Adelaide Festival Review: Who killed my father

FIFTY+SA Arts Reviewer, David Jobling, shares his thoughts on Qui a tué mon père (Who killed my father) produced by Schaubühne Berlin & Théâtre de la Ville Paris at Adelaide Festival.

I am in two minds about Who Killed My Father. On the one hand it seems an appropriate show to include in an international arts festival and it sits comfortably beside the other one-man play Blue in this Adelaide Festival.

I can see how Who Killed My Father would excite the programmers, to have a celebrated writer such as Édouard Louis attending the Festival, performing his one man show based on his autobiographical book and to include him as a guest of Writer’s Week. All of that makes sense but also seems slightly curious since there is a different stage adaption of this story created in English which sounds more demanding of an actor, and possibly more theatrically compelling for an audience.

The idea of having this play adapted from autobiographical sociologist writing presented by the author is intellectually very exciting but as it turns out it is also theatrically pretty dull and dare I say a little self-indulgent.

In a way, the production parallels the frequent attempts at self-glorification the boy Édouard persists with in his working-class childhood home, as he attempts to impress his disinterested father with dance and song.

So, while it definitely ticks certain boxes, I was left pondering the appropriateness of the boxes actually being ticked.

Who Killed My Father is minimalist theatre, it is a monologue that tells the story of an adult gay man returning to visit his sickly father after some years away recovering from, or at least putting behind him, a tortured childhood. An armchair downstage represents the father, a writer’s desk and chair represents the position of freedom where the sole player (Édouard Louis) is seated as the audience enters the theatre.

From the outset, as we the audience enter the sacred creative space of Édouard Louis, it seemed pitched to designate the event as being a loftily profound experience for us. The serious writer at his desk in his empty grey room.

Once the auditorium lights dim, a pale, slow and repetitive video is projected onto the back wall of the stage, vision of travelling along a slightly misty road suggesting the journey has begun. Then the monologue begins via a microphone, in French (with subtitles in English also projected onto the back wall). This device of using the microphone all through the show becomes very detaching.

Immediately there is a problematic conflation announcing that misogyny, homophobia and classism are all actually racism. This struck me as a bit dumb, either a problem in the translation or an awkwardly general, oversimplified perspective being presented.

The various stories told through the microphone by Édouard Louis are presented in a quietly uncompassionate tone, because the delivery is through speakers all the details seem detached, cold, and this unrelenting tone seldom alters throughout the ninety minute span of the production.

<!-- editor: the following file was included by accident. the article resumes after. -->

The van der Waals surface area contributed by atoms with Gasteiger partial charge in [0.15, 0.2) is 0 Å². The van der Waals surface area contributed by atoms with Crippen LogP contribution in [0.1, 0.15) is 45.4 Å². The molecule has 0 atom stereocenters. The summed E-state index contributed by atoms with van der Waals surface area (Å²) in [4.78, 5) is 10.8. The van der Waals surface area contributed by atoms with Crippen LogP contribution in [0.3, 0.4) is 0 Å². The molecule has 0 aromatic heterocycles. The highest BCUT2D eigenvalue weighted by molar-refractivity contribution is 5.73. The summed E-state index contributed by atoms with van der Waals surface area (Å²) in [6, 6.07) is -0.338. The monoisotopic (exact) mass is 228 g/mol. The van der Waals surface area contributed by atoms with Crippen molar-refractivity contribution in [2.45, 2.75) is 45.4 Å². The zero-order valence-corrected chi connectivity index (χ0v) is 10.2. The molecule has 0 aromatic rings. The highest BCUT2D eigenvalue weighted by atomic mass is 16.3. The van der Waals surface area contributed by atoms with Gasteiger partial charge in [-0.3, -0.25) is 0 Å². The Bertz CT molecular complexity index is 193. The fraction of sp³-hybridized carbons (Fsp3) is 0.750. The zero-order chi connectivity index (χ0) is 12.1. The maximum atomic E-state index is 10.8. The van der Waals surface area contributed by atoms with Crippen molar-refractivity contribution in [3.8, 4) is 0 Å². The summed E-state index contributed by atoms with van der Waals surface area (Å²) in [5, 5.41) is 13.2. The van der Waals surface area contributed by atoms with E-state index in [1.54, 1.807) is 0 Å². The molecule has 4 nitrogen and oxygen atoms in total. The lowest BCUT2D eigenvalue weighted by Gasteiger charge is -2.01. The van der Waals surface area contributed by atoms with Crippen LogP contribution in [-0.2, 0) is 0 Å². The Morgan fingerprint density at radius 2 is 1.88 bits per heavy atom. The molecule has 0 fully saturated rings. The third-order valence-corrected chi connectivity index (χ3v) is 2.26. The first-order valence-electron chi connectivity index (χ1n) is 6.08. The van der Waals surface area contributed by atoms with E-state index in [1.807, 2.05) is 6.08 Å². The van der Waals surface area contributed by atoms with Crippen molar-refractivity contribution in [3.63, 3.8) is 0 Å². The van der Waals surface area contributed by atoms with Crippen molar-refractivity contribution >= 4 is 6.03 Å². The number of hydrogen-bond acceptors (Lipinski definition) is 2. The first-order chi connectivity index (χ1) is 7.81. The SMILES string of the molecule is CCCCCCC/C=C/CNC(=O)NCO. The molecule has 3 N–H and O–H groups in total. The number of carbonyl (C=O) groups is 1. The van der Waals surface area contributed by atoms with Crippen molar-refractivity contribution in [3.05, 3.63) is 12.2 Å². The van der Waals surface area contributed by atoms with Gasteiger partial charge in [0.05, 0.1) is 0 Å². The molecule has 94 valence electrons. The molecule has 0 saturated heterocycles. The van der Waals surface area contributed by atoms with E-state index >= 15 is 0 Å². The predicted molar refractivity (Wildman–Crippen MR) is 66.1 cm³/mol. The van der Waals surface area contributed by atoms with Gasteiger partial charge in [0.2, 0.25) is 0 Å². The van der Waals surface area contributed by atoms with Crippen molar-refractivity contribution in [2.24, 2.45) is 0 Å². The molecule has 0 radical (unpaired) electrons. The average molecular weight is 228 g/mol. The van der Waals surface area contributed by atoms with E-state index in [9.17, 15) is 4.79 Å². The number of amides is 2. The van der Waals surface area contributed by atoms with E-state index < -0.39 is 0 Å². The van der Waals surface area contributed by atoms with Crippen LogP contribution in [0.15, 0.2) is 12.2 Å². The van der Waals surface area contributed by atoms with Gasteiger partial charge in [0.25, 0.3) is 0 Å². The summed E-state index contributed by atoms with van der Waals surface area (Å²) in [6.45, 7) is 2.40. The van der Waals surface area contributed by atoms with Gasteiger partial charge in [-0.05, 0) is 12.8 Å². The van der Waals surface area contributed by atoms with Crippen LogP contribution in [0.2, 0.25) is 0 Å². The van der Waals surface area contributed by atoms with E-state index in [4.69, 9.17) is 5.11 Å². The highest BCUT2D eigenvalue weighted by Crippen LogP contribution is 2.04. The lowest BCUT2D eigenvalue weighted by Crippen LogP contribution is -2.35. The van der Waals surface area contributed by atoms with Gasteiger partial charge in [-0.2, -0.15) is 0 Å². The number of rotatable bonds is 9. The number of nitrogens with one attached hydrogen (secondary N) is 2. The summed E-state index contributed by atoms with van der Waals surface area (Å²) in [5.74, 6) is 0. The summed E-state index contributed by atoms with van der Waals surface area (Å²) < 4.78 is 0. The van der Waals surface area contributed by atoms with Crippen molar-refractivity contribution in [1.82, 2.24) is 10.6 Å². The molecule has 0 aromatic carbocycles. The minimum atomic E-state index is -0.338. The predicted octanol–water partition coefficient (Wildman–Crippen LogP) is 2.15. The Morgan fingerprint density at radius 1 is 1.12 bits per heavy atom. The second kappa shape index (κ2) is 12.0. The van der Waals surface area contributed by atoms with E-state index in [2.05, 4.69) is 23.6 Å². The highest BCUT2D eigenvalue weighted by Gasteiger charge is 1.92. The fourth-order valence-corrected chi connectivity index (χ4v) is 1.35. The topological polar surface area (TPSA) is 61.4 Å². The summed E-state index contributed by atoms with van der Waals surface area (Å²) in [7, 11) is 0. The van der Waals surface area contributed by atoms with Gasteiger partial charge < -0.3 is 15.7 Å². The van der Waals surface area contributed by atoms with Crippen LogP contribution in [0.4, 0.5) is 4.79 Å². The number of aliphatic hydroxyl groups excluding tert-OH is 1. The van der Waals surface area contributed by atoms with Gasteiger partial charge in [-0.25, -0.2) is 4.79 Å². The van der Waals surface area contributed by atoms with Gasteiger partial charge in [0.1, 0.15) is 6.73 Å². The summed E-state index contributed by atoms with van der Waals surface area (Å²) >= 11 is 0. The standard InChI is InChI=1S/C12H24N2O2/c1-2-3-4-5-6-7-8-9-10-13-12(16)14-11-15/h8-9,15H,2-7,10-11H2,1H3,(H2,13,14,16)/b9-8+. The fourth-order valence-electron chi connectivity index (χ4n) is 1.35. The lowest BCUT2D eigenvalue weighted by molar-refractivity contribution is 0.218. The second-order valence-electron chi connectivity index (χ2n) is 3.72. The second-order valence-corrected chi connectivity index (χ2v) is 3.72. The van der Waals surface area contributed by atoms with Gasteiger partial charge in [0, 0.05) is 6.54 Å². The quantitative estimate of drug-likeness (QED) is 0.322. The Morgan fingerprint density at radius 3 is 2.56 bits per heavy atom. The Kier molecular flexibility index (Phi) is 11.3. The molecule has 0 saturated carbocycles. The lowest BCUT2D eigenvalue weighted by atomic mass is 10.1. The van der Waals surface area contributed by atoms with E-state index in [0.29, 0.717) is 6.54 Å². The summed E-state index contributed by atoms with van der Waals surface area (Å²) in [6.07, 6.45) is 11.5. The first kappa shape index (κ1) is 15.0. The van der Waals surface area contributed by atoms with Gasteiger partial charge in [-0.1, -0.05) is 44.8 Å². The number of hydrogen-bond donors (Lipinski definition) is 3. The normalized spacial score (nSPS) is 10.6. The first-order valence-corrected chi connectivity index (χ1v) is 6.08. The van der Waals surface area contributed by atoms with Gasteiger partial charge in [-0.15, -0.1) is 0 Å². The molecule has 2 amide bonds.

The work isn’t entirely devoid of humour, we are treated to a few scenes of levity which basically demonstrate abandon, and the defiantly camp nature of this working-class boy, but these moments all curiously draw on American references incongruous to the overall thesis being presented, so while they’re amusing, welcome breaks to the monotony of the piece, they also seemed meaningless in terms of any character development.

Louis never speaks of his own desires beyond wanting his alcoholic and physically destroyed father to celebrate his little boy’s camp nature, or wanting to enact revenge on his loving mother for asking him why he “behaves like a faggot.”

The main problem of the story seems to be that Édouard Louis never got the attention he wanted from his dad because he was too young to understand why his dad was an alcoholic and detached, even though his dad does actually grant him one significant wish. This gesture passes over Édouard’s head.

Suddenly, in a final denouement, Édouard dresses up in a costume resembling the one he wore all those years ago, only to be ignored by his father, then proceeds to announce various legislations passed by a quartet of politicians, and these are who he blames ultimately for the untimely death of his father.

So, I was left in two minds about the production. It seemed like a Readers Digest Condensed version of his celebrated book which, I suppose, I should now go and read if I want the full story. And it also seemed like a story about a kid who is deeply guilt ridden because he never understood all the historical forces at play that made his parents afraid of his blatant gayness.

Either way, for me, it was a heavy yet passionless experience.

Qui a tué mon père (Who killed my father)

Season has ended

Dunstan Playhouse, Adelaide


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